THIS has been a momentous – and unexpected year for both Nick Clegg and Ed Miliband. The former became Deputy Prime Minister; the latter took over the reins of the Labour Party from Gordon Brown.
In this regard, both men could be regarded as Yorkshire's political "stars" of 2010 – even though they find themselves on differing sides of the spending cuts that will dominate domestic politics for a decade.
Yet, with politics so toxic – as exemplified by the poisonous nature of the tuition fee debates – Clegg and Miliband are both certain to be political "faces" of 2011.
It should be beneficial to this region that two of the country's three party leaders represent Yorkshire constituencies, although neither man has, in my opinion, done enough to highlight the extent to which this area's prospects continue to be compromised by spending settlements that favour London and the home counties.
However, neither man goes into the next year in a position of strength. Clegg will continue to be haunted by his decision to renege on his pre-election promise not to rise tuition fees, though I do believe that the error was not explaining, clearly enough, during the election that a coalition Government would render all manifesto commitments null and void.
Likewise, Miliband's stuttering start to the Labour leadership has played into the hands of all those who supported his elder brother David. It is a measure of desperation that he appears to be recruiting two national newspaper journalists to run his office when he has been an outspoken critic of political "spin" and the unhealthy influence of the likes of Alastair Campbell, Tony Blair's spokesman, and David Cameron's under-fire confidant Andy Coulson.
Furthermore, Miliband had to use his leader's press conference this week, in a bid to assert his authority, to comment on The X Factor and Strictly Come Dancing, and possible political parallels. There are none – apart from the fact that reality TV contestants are probably more respected, and better role models, than politicians.
Both also fall into the category of Yorkshire MPs to watch. For, in a year's time, I will be surprised if both Clegg and Miliband are leading their parties in December 2011. One of them will, I believe, fall by the wayside. Who will go first?
AT least the next-to-useless Scottish Transport Minister Stewart Stevenson had the courtesy to resign when his department's poor communication left thousands of motorists stranded overnight during snow storms.
I hope this region's transport bosses might follow suit. After the latest flurry of complaints over "on time" trains that simply did not turn up in Leeds, Northern Rail's chief operating officer Steve Butcher says: "Unfortunately, we have experienced some difficulties; these have now been resolved and passengers will receive consistent, accurate and up-to-date train running information."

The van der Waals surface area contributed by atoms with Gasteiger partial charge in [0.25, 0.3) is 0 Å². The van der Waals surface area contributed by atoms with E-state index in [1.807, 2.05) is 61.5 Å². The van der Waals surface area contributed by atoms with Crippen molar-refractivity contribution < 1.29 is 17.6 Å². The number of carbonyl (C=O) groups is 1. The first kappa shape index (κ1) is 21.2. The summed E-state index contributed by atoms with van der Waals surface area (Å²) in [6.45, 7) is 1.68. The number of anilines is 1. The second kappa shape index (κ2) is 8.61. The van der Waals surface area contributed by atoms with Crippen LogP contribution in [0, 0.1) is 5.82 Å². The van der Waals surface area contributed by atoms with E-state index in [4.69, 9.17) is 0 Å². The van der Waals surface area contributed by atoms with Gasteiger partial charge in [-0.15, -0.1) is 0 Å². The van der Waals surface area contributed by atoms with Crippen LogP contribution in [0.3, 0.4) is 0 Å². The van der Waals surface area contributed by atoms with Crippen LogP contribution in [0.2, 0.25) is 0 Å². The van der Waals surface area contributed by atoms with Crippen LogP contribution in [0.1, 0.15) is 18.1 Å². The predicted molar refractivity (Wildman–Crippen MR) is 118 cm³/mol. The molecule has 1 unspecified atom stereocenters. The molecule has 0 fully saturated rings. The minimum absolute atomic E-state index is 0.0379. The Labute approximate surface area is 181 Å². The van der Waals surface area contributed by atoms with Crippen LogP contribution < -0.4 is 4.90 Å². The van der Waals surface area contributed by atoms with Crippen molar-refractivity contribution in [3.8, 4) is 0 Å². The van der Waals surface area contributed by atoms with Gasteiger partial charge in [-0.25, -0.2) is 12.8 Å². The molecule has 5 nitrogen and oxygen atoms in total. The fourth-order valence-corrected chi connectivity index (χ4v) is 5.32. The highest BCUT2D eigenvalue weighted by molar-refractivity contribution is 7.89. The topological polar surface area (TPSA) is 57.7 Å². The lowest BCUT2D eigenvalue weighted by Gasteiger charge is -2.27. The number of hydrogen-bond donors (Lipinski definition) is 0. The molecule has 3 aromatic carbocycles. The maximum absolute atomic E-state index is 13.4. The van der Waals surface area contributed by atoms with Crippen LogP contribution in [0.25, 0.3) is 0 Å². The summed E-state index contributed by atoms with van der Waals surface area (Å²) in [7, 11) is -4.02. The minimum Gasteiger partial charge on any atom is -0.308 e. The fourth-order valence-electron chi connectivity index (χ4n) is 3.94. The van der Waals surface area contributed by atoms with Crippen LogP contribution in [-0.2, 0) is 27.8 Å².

Yet this is precisely what his company said in January when its inept communications left passengers waiting endlessly for trains that never turned up when the station announcements were saying that they were "on time".
How many 'final chances' do rail bosses deserve?
ON the subject of complacency, do you remember when the Tories accused the then Government of not doing enough to help the 2007 flooding victims?
I do. And, for once, I also share Hull MP Diana Johnson's frustration when she spoke out about how areas, like Hull, remain an insurance no-go area. Yet, despite the Conservative's urgency when in opposition, Defra minister Richard Benyon appears to be dragging his feet – when challenged by Johnson this issue, he spoke about a "post-2013 statement of principles" when "there will be an environment in which insurance is still available".
That's great news - it's just a shame residents in flood-hit areas will have had to wait six years from when their homes were ruined.
INSTEAD of another costly NHS shake-up, how about the Government doing the basics first – and making it possible for patients to book appointments with their GP?
I tried and failed this week. When I eventually got through after 25 minutes, I was told there were no appointments available for that evening, or the next morning, unless the doctors decided to release some more slots later in the day.
The receptionist had no idea when this would be so. "Just keep ringing back," she said.
I should have known better. This is the same doctors' surgery in Yeadon, near Leeds, that Gordon Brown highlighted as a beacon of excellence during the election. And one where GPs will, shortly, take on additional budgetary responsibilities when, frankly, they should be focusing on their inept customer care.
YOU have to admire Justice Secretary Ken Clarke's honesty. The BlackBerry is evidently the "must-have" gadget for politicians who like to look important. They're also appearing, with increasing frequency, on the expense accounts of politicians.
Yet Clarke rumbled these egomaniacs with this admission: "I had a BlackBerry for a day, but I returned it because it was only good for the cricket scores."
Presumably this is what his colleagues are using their BlackBerries for. If so, shouldn't they be footing the bill?
CALL me a cynic, but did the Lib Dems bring forward the Oldham and Saddleworth by-election because 1,200 students studying at the Huddersfield University campus in Oldham will still be on holiday when voting takes place on January 13?
FINALLY, what does it say about the lack of moral fibre in contemporary politics when respected Tory backbencher Douglas Carswell asserts that "many constitutional experts regard honoured promises as a highly unusual innovation"? Discuss.